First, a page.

NCPA - National Center for Policy Analysis


December 9, 2004

The constitutional provision which limits the presidency to only those born in the United States is outdated and illogical, according to Jonathan Turley of George Washington University.

Article II, Section 1, of the Constitution limits the presidency to natural born citizens of the United States, but Turley and others argue that the rule dates back to a time when the United States was prone to real and imagined foreign conspiracies; furthermore, historians also suspect the rule was designed to keep West Indies-born Alexander Hamilton from becoming president.

Unfortunately, the requirement eliminates many candidates, both past and present, with respectable credentials from the oval office:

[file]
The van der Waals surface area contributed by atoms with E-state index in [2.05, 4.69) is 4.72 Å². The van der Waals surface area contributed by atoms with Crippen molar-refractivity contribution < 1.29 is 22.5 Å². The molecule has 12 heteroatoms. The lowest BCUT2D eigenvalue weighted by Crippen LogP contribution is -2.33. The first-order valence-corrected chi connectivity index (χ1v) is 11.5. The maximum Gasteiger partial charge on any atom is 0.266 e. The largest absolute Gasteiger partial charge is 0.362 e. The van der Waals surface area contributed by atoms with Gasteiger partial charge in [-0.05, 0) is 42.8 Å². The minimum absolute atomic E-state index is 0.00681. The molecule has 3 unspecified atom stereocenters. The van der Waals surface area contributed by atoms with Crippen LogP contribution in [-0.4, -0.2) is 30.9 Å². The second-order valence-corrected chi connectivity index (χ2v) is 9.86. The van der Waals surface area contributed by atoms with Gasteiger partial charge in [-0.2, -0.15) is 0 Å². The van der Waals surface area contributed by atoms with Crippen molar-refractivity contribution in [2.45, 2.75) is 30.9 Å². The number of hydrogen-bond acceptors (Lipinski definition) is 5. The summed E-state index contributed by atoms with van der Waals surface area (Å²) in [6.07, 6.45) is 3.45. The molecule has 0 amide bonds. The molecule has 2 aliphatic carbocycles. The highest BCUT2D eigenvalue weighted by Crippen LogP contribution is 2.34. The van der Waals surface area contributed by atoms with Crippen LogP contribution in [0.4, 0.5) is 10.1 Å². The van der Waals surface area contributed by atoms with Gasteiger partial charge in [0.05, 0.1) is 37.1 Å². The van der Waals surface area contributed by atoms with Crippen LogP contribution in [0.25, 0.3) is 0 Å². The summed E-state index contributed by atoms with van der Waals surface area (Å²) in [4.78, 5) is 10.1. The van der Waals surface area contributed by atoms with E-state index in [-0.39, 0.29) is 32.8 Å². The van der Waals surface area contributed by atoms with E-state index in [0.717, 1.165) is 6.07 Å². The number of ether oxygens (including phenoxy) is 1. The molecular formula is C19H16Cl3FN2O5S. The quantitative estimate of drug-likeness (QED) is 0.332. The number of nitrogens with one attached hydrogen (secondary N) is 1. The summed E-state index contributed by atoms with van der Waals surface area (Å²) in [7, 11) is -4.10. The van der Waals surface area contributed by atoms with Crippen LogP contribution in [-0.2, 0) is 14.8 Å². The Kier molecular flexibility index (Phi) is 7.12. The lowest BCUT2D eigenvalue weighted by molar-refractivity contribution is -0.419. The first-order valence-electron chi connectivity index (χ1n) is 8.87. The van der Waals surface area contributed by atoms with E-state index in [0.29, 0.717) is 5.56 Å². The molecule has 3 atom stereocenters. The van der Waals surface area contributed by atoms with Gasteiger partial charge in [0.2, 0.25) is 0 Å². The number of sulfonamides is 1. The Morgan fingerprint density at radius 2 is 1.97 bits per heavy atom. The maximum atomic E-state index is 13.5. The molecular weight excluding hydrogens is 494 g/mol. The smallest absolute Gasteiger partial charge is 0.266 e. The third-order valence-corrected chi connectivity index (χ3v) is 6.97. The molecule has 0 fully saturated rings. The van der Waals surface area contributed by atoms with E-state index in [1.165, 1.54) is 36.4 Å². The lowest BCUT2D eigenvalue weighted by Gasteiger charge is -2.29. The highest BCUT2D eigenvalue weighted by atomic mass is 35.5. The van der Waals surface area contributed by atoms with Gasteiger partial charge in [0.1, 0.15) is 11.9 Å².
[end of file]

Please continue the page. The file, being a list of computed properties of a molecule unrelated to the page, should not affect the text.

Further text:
• Over 700 immigrants who have received the Congressional Medal of Honor for bravery in war are disqualified.
  • Several previous Cabinet members, including three secretaries of State (Christian Herter, Henry Kissinger and Madeleine Albright) are disqualified.
  • Industrialist Andrew Carnegie would not have qualified and economist John Kenneth Galbraith is disqualified.
  • Michigan Governor Jennifer Granholm and Rep. Tom Lantos of California are barred from running for office.

Considering the "dismal crop of homegrown candidates" available, it may be wise to expand the pool, says Turley.

Proposals to amend Article II, Section I include simply requiring a citizen to live in the United States for a number of years -- 20 or 35 years under two current proposals.

Source: Jonathan Turley, "Amend it, but Not Just for Arnold," USA Today, November 23, 2004.

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